$528.3m highway project gets green light

$528.3m highway project gets green light
Aerial view of the Ampang Forest Reserve with markings showing the proposed alignment of the Kuala Lumpur Outer Ring Road - Eastern Route. A total of 106.65ha will be used for the proposed project.
PHOTO: The Star/ANN

The controversial East Klang Valley Expressway (EKVE) project has been approved by the Ampang Jaya Municipal Council (MPAJ) albeit with several conditions in place.

Council president Abdul Hamid Hussain said the project was approved during a special One Stop Centre (OSC) committee meeting on Aug 12.

“Some of the conditions that the project developer Ahmad Zaki Resources Bhd (AZRB) must adhere to include submitting the latest Traffic Impact Assessment (TIA) study and verified by an independent body. A latest study of the Social Impact Assessment must also be submitted to the council.

“Another crucial condition is AZRB must also take into account improvements suggested by the residents in the proposed construction of the highway,” said Abdul Hamid.

He said the highway builder must also comply with approval conditions set by the Drainage and Irrigation Department, the Public Works Department and MPAJ’s Planning Department.

The approval is for Phase One of the expressway project, which is a 24.16km stretch from the Sungai Long Interchange to the Ukay Perdana Interchange.

The expressway was gazetted in the 2011 MPAJ Draft Local Plan 2020 (RT MPAJ).

At a cost of RM1.55bil (S$528.3 m), the highway is designed as a closed toll system and with five toll plazas at each of the planned five interchanges.

Once completed, the EKVE will make up the final stretch of the Kuala Lumpur Outer Ring Road (KLORR) system.

The project drew public outcry when it was made known that the Ampang forest reserve would be cut down.

The Selangor Forestry Department in February 2014 announced a proposal to degazette 106.65ha of the forest reserve for construction of the EKVE.

A proposed Phase Two of the project was cancelled as it would have cut through the Ulu Gombak forest reserve north of the Klang Gates Dam, which is a water catchment area.

It was also announced in February this year that the company had received approval from the Federal Government to start work on the construction of the highway.

MPAJ councillor Ahmad Sabri Abu Bakar said the proposal was endorsed by the councillors provided the conditions stipulated were met.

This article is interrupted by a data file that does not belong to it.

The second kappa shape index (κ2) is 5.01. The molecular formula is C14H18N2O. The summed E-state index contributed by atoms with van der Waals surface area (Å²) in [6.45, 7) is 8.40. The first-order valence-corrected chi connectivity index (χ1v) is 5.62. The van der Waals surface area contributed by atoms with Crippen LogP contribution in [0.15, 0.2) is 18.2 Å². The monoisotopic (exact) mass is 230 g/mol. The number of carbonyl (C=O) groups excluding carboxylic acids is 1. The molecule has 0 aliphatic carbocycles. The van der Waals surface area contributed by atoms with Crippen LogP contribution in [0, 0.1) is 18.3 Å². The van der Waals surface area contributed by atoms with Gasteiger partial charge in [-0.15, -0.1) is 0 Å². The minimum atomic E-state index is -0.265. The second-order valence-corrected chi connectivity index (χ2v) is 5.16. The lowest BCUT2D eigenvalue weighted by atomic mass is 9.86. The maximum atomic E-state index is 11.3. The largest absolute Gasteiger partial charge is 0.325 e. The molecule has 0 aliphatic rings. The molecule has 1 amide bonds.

“The OSC committee, which comprise various government agencies, set the conditions and the councillors were satisfied with them.

“We have no objections as long as all the conditions are met,” he said, adding construction of the highway was expected to commence soon.

Sabri, who is also councillor for Zone 5 Bukit Antarabangsa, said the developers had also agreed to upgrading works as a contribution in corporate social responsibility.

“A 0.35km stretch of Jalan AU5 will be widened while Jalan Ukay Perdana will be expanded to six lanes from the current four,” he said.

Residents of Bukit Antarabangsa in Ampang are crying foul over the state government’s and MPAJ’s handling of their objections against the construction of the EKVE.

The Bukit Antarabangsa Residents Task Force (BARTF), a coalition of 32 residents associations within the enclave of Bukit Antarabangsa, Ukay Perdana and Ukay Bistari, said the various authorities had shown a lack of transparency, integrity and professionalism in addressing their concerns against the project.

The residents had earlier voiced their objections against the project for fears of compounding the traffic congestion near their houses.

They had proposed for an elevated highway that would bypass Jalan Ukay Perdana.

BARTF facilitator Dr Mohamed Rafick Khan Abdul Rahman said despite several attempts to engage with Selangor Mentri Besar Azmin Ali’s office, MPAJ and its councillors, residents had been frustrated with the lack of communication.

“During a meeting organised by Malaysian Highway Authority (LLM) and attended by MPAJ, AZRB and residents on July 1, it was agreed that a copy of the TIA would be given for us to evaluate and revert back to them within 60 days. Within that time, it was also agreed that no decision would be made on the project.

“But now we find out that the project has been pushed through the OSC committee meeting and approved with conditions,” he said.

Rafick said an independent review of the TIA was conducted by the Malaysian Institute of Road Safety Research (Miros) on behalf of the task force late last month.

“Based on their findings, there were several erroneous information in the original TIA, the most glaring of which is that it was done in 2012.

“According to the guidelines, the time lapse between the dates of a TIA study and its submission should be no more than two years.

“What is even more shocking is that the original TIA was done during the Chinese New Year festive holiday (Jan 23 and 24, 2012) when the volume of traffic was significantly less than normal.

“How could the OSC and the councillors have approved the project with the incomplete information?” he questioned.

Another BARTF facilitator, Brig-GeneralDatuk Mohd Arshad Raji said the approval of the project was a betrayal to the residents.

“We are the affected residents. How can they not have consulted nor informed us of the decision to approve the project?” he asked, adding that the residents would continue to protest against the project.

 

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